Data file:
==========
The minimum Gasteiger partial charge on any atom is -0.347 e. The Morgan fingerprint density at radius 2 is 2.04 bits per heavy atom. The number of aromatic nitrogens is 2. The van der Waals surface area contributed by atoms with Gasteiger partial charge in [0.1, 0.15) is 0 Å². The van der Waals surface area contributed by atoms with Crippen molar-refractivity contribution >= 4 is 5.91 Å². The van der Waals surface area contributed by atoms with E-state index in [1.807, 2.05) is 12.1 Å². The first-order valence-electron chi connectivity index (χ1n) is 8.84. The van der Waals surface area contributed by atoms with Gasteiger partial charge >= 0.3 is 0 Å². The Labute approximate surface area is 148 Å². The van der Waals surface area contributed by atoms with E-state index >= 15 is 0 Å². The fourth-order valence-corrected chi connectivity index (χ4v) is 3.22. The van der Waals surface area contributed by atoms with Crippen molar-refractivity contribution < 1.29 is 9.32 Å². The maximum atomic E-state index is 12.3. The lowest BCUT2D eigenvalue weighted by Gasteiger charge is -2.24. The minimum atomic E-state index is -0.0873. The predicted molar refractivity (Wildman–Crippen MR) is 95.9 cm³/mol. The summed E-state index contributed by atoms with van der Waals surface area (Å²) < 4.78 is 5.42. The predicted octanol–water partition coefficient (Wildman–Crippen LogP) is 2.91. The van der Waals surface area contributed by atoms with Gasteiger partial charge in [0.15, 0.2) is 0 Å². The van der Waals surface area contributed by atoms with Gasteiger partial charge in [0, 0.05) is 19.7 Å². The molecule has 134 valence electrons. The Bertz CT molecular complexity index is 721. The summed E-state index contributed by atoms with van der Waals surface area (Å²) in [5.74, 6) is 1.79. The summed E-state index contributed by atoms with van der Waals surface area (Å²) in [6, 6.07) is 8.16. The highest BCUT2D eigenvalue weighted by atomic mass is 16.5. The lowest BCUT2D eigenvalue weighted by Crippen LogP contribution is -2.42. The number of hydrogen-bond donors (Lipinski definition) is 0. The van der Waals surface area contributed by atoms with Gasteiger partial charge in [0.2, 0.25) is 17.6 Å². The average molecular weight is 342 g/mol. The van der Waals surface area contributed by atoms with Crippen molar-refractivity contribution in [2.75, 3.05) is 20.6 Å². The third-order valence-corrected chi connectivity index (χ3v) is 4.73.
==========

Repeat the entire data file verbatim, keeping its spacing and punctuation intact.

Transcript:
The minimum Gasteiger partial charge on any atom is -0.347 e. The Morgan fingerprint density at radius 2 is 2.04 bits per heavy atom. The number of aromatic nitrogens is 2. The van der Waals surface area contributed by atoms with Gasteiger partial charge in [0.1, 0.15) is 0 Å². The van der Waals surface area contributed by atoms with Crippen molar-refractivity contribution >= 4 is 5.91 Å². The van der Waals surface area contributed by atoms with E-state index in [1.807, 2.05) is 12.1 Å². The first-order valence-electron chi connectivity index (χ1n) is 8.84. The van der Waals surface area contributed by atoms with Gasteiger partial charge >= 0.3 is 0 Å². The Labute approximate surface area is 148 Å². The van der Waals surface area contributed by atoms with E-state index >= 15 is 0 Å². The fourth-order valence-corrected chi connectivity index (χ4v) is 3.22. The van der Waals surface area contributed by atoms with Crippen molar-refractivity contribution < 1.29 is 9.32 Å². The maximum atomic E-state index is 12.3. The lowest BCUT2D eigenvalue weighted by Gasteiger charge is -2.24. The minimum atomic E-state index is -0.0873. The predicted molar refractivity (Wildman–Crippen MR) is 95.9 cm³/mol. The summed E-state index contributed by atoms with van der Waals surface area (Å²) < 4.78 is 5.42. The predicted octanol–water partition coefficient (Wildman–Crippen LogP) is 2.91. The van der Waals surface area contributed by atoms with Gasteiger partial charge in [0.15, 0.2) is 0 Å². The van der Waals surface area contributed by atoms with Gasteiger partial charge in [0, 0.05) is 19.7 Å². The molecule has 134 valence electrons. The Bertz CT molecular complexity index is 721. The summed E-state index contributed by atoms with van der Waals surface area (Å²) in [5.74, 6) is 1.79. The summed E-state index contributed by atoms with van der Waals surface area (Å²) in [6, 6.07) is 8.16. The highest BCUT2D eigenvalue weighted by atomic mass is 16.5. The lowest BCUT2D eigenvalue weighted by Crippen LogP contribution is -2.42. The number of hydrogen-bond donors (Lipinski definition) is 0. The van der Waals surface area contributed by atoms with Gasteiger partial charge in [0.2, 0.25) is 17.6 Å². The average molecular weight is 342 g/mol. The van der Waals surface area contributed by atoms with Crippen molar-refractivity contribution in [2.75, 3.05) is 20.6 Å². The third-order valence-corrected chi connectivity index (χ3v) is 4.73.